posted on 6/2011 By:
Let me begin by saying that Kairos is the first full album under the Sepultura name that I have heard since Against all the way back in 1998. I’ve caught snippets here and there, enough to reinforce how little I still care, but haven’t found the motivation to hear anything more since then. If any of you think that might disqualify me from writing this review, well, that makes you one of the 50 people worldwide that is still blind-buying these albums, and this isn’t for you anyway. So bugger off. Moving right along…
Here we are six albums into the Derrick Green era and two into the “Sepultura” one (that which is completely devoid of Cavaleras and therefore in-fucking-valid), and the band is largely continuing what they’ve been up to since Max left the fold. To some of you (the minority), this means releasing an acceptable combination of Chaos A.D.- or Roots-era groove thrash and hardcore. To the rest of you (us), it is the sound of this band, all of these years later, still auditioning to be that which they really aren’t. Is it unlistenable? No, it isn’t, and at times it is moderately acceptable in certain facets. But it’s boring enough – usually unbearably so – to be instantly obsolete in a world that still proudly holds onto the albums that Kairos emulates.
Most songs on Kairos follow a fairly simplistic pattern: introduce a rudimentary half-riff (like that first St. Anger line you were so excited to master after playing guitar for a week), rotate in a few small variations on it, occasionally bring in some thrashing speed, and inevitably toss in an only-because-we-have-to chorus containing lyrics as derpish as what Max keeps recycling for Soulfly. Joining this is typically some relentless, china-cymbal-obsessed drumming, Derrick Green’s could-likely-be-great-in-a-band-that-fits-him barked vocals, and, if you’re lucky, one of Andreas Kisser’s still-awesome guitar solos. (Kisser is the only one that doesn’t appear to have been lobotomized prior to recording his instruments, more to come…) The resulting 50 minutes will never make you want to throw your speakers off the balcony, but they will sure as shit put you to sleep despite creating enough noise to piss off your neighbors. Making matters worse is the band’s tendency to throw moderately bad-ass material in the middle of utter shite. “Mask” is the best example of this, containing a wickedly cool instrumental break in the middle (including, you guessed it, a song-saving solo) before launching back into the nu garbage that introduced the track. The only song of the 10 or so originals herein that doesn’t falter is “No One Will Stand,” a fairly straightforward speed-thrash romp that unfortunately comes far too late in the proceedings to have any real impact.
The biggest issue here isn’t the primitive un-riffs or even the stylistic choices, but the nature of the performances. This is not to say that anything is sloppy or unarticulated, quite the contrary, as Kairos may actually be too accurate and precise. Post-Igor skinsman Jean Dolabella has little of the flair or nuance that his predecessor did, often coming across as a robot (call him iGor?). Similarly, the rhythm guitar parts sound automated as if they were recorded once and looped continually for three minutes each. Passion and fervor go a long way to making simplistic music into something special: just look at Roots. (And, yes, I realize that doesn’t convince some of you.) Instead of feeling like the product of musicians who have mostly been playing together for years, this feels like the result of low-paid session musicians. Honestly, had Kisser not shown up to lay down leads there would be nothing even remotely human about Kairos. Add to this a very well-balanced and crisp yet somewhat sterile production, and you have the formula for lifeless heavy metal.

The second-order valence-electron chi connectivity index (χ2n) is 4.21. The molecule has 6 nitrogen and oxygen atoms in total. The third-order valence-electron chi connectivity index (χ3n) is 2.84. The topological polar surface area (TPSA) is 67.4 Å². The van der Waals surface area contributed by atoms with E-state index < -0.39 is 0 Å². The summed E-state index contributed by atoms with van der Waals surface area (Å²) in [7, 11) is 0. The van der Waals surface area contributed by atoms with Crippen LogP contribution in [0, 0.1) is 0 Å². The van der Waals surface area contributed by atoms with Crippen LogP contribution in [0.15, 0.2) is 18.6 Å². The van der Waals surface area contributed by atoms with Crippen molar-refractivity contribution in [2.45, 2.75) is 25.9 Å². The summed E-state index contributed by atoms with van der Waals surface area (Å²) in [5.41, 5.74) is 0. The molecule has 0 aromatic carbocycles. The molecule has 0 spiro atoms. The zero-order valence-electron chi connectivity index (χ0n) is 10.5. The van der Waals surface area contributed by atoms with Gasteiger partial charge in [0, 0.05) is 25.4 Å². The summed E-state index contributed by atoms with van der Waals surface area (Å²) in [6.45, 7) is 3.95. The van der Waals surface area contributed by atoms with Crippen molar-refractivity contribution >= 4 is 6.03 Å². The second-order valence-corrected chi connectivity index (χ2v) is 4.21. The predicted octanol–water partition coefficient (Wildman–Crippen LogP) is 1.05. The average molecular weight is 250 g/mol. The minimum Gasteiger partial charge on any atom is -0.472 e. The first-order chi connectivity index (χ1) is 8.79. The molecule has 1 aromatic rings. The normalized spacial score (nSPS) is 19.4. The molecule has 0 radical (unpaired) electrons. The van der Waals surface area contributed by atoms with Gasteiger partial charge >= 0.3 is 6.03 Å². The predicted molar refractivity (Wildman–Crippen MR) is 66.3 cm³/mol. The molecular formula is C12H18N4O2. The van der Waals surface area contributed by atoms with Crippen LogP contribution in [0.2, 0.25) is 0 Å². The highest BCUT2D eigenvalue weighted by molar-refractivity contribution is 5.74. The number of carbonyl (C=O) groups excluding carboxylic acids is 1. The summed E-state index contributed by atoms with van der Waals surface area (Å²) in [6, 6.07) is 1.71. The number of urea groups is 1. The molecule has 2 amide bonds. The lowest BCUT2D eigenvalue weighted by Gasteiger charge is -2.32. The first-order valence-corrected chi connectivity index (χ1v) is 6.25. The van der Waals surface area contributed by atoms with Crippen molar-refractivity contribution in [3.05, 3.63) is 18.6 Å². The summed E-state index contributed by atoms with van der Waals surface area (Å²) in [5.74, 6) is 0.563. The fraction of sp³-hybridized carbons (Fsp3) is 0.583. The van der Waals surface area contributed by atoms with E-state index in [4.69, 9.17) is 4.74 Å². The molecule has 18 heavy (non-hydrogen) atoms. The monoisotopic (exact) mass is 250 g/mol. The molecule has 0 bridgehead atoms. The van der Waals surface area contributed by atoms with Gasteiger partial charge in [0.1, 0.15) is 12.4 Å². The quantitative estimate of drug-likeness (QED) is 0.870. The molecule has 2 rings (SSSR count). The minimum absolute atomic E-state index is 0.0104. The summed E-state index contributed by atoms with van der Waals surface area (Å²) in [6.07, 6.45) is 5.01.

Perhaps “Sepultura” is just as bored as their listeners will be after spinning Kairos. The band proves with two covers – The Prodigy’s “Firestarter” and Ministry’s “Just One Fix” – that their tastes are currently far out of the thrash metal terrain within which they attempt to write. (The former contains the album’s best soloing and the latter the best riffs – never a good sign.) Late album track “Structure Violence (Azzes),” with its tribal-industrial bent, seems to follow their current inspiration a bit more than the rest of the originals. Unfortunately, the mediocrity it brings shows that the band might not do much better following their current desires.
Am I biased? Perhaps a little, but in the case of the Sepultura name we’re all biased to a certain extent, and even a legitimate line-up couldn’t get me to listen to this again once the review posts. There is undoubtedly far worse out there, and very little of Kairos is outright offensive, but it’s just fucking boring man, and that can’t be stressed enough. Regardless of what name is on that album art, this is wrongly-executed primitive metal being played by a band that has long since lost all inspiration to do more than grasp at the past. Kairos is so fucking vanilla that you’ll expect a soda jerk to top it with sprinkles and hot fudge sauce.
In other words…
Sepultura? More like Sepul-DULL-ra.
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